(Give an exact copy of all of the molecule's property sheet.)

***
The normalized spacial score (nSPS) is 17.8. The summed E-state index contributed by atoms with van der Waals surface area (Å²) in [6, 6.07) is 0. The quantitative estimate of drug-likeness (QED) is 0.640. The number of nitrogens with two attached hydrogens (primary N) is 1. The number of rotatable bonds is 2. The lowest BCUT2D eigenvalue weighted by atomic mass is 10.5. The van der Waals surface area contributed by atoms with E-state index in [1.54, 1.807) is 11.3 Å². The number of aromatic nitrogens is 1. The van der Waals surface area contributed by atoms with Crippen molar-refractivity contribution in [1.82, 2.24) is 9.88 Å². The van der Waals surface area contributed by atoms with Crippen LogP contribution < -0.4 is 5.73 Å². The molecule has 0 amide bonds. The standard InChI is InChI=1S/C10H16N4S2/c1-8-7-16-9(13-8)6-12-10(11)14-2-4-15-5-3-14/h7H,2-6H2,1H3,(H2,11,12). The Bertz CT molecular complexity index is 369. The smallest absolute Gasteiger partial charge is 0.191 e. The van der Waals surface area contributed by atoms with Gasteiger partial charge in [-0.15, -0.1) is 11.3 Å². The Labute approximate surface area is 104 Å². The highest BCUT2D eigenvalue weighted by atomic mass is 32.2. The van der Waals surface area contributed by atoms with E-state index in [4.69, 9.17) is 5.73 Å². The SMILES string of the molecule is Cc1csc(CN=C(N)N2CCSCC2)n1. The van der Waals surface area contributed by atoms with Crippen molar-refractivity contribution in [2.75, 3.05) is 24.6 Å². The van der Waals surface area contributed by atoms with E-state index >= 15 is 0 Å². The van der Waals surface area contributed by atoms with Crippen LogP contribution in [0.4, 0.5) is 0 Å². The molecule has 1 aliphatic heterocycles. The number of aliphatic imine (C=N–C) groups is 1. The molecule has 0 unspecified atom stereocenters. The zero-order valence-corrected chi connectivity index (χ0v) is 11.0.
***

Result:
The normalized spacial score (nSPS) is 17.8. The summed E-state index contributed by atoms with van der Waals surface area (Å²) in [6, 6.07) is 0. The quantitative estimate of drug-likeness (QED) is 0.640. The number of nitrogens with two attached hydrogens (primary N) is 1. The number of rotatable bonds is 2. The lowest BCUT2D eigenvalue weighted by atomic mass is 10.5. The van der Waals surface area contributed by atoms with E-state index in [1.54, 1.807) is 11.3 Å². The number of aromatic nitrogens is 1. The van der Waals surface area contributed by atoms with Crippen molar-refractivity contribution in [1.82, 2.24) is 9.88 Å². The van der Waals surface area contributed by atoms with Crippen LogP contribution < -0.4 is 5.73 Å². The molecule has 0 amide bonds. The standard InChI is InChI=1S/C10H16N4S2/c1-8-7-16-9(13-8)6-12-10(11)14-2-4-15-5-3-14/h7H,2-6H2,1H3,(H2,11,12). The Bertz CT molecular complexity index is 369. The smallest absolute Gasteiger partial charge is 0.191 e. The van der Waals surface area contributed by atoms with Gasteiger partial charge in [-0.15, -0.1) is 11.3 Å². The Labute approximate surface area is 104 Å². The highest BCUT2D eigenvalue weighted by atomic mass is 32.2. The van der Waals surface area contributed by atoms with E-state index in [4.69, 9.17) is 5.73 Å². The SMILES string of the molecule is Cc1csc(CN=C(N)N2CCSCC2)n1. The van der Waals surface area contributed by atoms with Crippen molar-refractivity contribution in [2.75, 3.05) is 24.6 Å². The van der Waals surface area contributed by atoms with E-state index >= 15 is 0 Å². The van der Waals surface area contributed by atoms with Crippen LogP contribution in [0.4, 0.5) is 0 Å². The molecule has 1 aliphatic heterocycles. The number of aliphatic imine (C=N–C) groups is 1. The molecule has 0 unspecified atom stereocenters. The zero-order valence-corrected chi connectivity index (χ0v) is 11.0.